Lawn Care: Different Types of Grass In Michigan

If you’re looking to set up a healthy and beautiful loan in your home in Michigan, you need to know the different types of grass that are available, and how you can care for your lawn. Whichever grass you choose, it’s important to keep your lawn neat to give your home a touch of class and tranquility. Your search for the best grass type will yield many results, but we want to make things easier for you.

Here are the different types of grass available in Michigan:

Perennial Ryegrass

This grass species posts the fastest germination rate among other types of grass. Both types of ryegrass — perennial and Italian — work well as lawns. Ryegrass grows best in cool climates but not too cold since it is temperature-sensitive. It is wider than other northern grass species, with a signature white tinge on a dominant green background. It needs minimal hydration compared to other types of lawn grass.

A field sown with ryegrass

Ryegrass works best when incorporated with other species of lawn grass since it improves turf qualities, extreme temperature resistance, and makes the lawn easy to mow. The grass germinates better and increases the soil coverage.

Kentucky Blue Grass

This is the most popular type of lawn grass in Michigan. It features thick blades and a signature deep green hue with a slight blue touch. It spreads thick and soft on the ground, giving a soothing feel when you step on it barefoot. It is ideal for all family outdoor events, including letting your kids play on the lawn with their friends. Kentucky Blue Grass is durable, with incredible root penetration, suitable as seed or sod.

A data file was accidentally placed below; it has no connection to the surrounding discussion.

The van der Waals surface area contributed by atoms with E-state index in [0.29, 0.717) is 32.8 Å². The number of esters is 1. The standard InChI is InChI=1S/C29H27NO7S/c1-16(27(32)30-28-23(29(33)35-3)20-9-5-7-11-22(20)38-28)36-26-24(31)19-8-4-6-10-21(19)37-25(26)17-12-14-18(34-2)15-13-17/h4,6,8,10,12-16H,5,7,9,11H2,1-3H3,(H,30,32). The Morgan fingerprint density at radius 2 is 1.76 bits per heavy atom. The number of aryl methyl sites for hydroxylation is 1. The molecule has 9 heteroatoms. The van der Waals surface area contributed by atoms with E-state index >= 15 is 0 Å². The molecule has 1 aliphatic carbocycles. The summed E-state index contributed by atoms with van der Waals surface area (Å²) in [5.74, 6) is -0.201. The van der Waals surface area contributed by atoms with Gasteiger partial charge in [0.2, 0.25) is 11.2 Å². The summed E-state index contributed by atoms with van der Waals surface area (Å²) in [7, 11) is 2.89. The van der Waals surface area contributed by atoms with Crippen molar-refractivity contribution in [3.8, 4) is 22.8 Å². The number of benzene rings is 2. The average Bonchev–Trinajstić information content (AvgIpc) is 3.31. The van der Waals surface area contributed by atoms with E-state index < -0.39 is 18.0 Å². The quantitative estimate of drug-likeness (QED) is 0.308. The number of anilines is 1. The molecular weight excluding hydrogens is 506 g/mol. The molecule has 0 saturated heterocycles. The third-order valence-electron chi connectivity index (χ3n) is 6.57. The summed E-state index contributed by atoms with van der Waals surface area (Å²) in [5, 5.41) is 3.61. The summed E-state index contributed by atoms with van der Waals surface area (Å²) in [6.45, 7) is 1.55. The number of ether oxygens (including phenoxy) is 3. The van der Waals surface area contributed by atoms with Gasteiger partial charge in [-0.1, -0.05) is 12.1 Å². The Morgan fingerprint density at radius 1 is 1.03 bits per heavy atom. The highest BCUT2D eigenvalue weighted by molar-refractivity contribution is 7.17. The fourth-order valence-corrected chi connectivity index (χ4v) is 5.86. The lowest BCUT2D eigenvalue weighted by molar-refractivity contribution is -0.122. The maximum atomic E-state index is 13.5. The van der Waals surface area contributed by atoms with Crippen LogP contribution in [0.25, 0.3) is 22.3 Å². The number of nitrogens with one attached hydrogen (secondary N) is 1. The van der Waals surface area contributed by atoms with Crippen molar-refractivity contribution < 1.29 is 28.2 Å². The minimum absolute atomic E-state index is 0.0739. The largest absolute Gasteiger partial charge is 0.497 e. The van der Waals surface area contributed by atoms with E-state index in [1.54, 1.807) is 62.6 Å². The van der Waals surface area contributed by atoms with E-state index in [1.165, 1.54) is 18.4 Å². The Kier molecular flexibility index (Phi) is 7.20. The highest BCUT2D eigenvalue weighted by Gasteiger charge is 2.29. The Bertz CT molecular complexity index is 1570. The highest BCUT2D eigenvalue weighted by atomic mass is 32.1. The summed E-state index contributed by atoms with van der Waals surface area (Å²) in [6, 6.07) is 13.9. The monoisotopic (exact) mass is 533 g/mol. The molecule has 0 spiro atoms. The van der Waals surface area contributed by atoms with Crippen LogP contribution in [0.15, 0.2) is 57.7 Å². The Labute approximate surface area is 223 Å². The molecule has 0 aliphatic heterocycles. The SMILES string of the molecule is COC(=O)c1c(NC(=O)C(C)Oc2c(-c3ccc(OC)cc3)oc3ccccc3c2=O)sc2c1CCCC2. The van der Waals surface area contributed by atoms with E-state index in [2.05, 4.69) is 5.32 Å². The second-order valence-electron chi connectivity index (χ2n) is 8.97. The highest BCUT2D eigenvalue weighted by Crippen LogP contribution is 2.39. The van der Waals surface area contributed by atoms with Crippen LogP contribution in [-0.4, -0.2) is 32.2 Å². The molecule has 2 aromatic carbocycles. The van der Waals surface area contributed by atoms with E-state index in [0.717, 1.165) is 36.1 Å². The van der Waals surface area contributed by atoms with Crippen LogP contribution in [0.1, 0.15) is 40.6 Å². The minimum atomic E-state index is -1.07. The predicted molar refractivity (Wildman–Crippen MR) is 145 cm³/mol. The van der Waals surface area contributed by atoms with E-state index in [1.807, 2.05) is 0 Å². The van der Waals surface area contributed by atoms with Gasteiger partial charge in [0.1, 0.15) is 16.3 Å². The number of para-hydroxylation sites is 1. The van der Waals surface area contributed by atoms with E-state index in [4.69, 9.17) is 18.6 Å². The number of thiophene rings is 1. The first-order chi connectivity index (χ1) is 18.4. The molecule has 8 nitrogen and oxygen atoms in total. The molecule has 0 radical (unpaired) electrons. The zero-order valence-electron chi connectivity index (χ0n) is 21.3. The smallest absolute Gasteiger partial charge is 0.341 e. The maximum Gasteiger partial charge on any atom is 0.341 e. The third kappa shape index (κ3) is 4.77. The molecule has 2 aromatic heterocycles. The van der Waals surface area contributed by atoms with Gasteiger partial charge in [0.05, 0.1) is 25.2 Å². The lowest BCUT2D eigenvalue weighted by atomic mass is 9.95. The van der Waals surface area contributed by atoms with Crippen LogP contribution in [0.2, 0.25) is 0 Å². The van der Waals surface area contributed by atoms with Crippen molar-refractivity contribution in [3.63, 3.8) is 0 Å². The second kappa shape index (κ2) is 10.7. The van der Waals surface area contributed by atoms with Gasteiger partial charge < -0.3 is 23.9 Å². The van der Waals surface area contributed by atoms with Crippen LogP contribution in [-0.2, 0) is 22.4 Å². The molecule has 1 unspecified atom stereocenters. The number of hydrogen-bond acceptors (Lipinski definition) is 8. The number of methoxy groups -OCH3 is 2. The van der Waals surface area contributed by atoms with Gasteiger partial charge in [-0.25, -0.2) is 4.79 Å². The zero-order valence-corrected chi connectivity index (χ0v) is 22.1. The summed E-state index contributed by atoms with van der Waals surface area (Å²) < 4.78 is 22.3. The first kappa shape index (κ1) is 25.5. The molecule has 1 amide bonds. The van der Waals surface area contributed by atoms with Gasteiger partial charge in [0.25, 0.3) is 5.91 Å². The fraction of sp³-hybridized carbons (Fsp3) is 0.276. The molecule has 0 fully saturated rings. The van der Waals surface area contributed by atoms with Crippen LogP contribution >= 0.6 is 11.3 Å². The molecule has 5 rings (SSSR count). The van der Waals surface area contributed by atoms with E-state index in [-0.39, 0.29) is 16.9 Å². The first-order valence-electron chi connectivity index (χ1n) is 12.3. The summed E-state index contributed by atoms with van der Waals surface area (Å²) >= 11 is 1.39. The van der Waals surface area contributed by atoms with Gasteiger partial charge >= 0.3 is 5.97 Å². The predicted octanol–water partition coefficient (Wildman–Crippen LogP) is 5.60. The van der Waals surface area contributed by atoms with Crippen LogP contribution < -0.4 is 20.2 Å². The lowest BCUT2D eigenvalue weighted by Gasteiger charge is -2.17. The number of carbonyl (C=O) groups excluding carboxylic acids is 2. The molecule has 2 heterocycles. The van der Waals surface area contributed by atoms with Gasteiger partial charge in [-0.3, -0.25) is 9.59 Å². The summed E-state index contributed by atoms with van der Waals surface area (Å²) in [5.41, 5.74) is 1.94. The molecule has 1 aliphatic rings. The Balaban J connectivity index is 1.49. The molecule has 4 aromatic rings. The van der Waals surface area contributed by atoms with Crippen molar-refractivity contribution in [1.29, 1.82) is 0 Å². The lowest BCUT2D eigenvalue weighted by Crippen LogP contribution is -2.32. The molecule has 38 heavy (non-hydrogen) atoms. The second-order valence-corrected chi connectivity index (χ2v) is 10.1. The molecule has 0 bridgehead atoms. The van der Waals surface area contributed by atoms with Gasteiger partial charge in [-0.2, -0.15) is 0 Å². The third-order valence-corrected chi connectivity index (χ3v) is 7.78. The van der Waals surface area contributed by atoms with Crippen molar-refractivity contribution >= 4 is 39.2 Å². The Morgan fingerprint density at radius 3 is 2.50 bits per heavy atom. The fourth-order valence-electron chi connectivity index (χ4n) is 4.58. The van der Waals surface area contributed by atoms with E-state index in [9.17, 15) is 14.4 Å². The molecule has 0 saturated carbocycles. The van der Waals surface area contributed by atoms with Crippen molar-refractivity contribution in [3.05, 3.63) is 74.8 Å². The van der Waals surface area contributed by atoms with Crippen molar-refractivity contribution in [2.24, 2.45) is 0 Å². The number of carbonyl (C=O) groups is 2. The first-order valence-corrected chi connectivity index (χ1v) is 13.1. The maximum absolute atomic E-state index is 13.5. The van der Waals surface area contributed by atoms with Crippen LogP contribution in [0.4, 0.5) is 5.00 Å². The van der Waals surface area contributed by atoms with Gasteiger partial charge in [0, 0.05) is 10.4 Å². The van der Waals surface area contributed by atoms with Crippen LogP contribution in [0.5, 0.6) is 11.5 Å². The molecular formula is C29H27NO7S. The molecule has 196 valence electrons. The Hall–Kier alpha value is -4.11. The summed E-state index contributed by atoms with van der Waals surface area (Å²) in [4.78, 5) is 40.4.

Kentucky bluegrass 

It thrives in well-drained soils under moderate to bright sunlight and requires at least 4 fertilizer applications per season. You’ll need to irrigate your Kentucky Blue Grass lawn often during dry weather and mow it to two or two and a half inches in height.

Fine Fescue

Fine Fescue thrives in areas where Blue Grass doesn’t. Featuring a signature soft feel, it grows where the Blue Grass counterpart can’t. This grass can also thrive under minimal moisture conditions.

Fine fescue

Fine Fescue grass spots a subtle green color, giving your lawn look soft and velvety appearance. Not to seed Fine Fescue in pure stands is recommended because it may clump together and ruin your lawn’s turf quality. You can mix it with Blue Grass to give you a low-maintenance, shaded lawn.

Tall Fescue

Like Fine Fescue, Tall Fescue is also a low-maintenance lawn grass variety. It features high insect and disease-resistant qualities. This grass thrives in well-drained soils and has high drought tolerance. Requiring very little maintenance to grow, Tall Fescue should be your best choice if water conservation is a major concern.

To take care of it, you’ll need to be seeded purely and not mixed with other types of grass. You’ll need to water your lawn, but you won’t need much water since it’s drought-resistant.

How to choose the best kind of grass:

The type of grass for your lawn will depend on the following factors:

  • Climate: Encompasses everything from temperature, average local rainfall, humidity, and sunshine.
  • Soil water retention capacity
  • Future activities on the lawn: Some grass varieties cannot tolerate vigorous activity.

Proper lawn maintenance can increase your property’s resale value, and give you the confidence to host visitors and take pictures on it. A poorly kept lawn is not only unsightly, but it’s also dangerous since it can harbor pests, and put you in trouble with your local homeowners’ association.

To ensure that your lawn stays neat and fresh all year round, choose Lush Lawn’s lawn care service to take the stress out of lawn care. Our fall aeration service and overseeding will keep your lawn thriving.  Contact us today for more information on the best grass types for your lawn.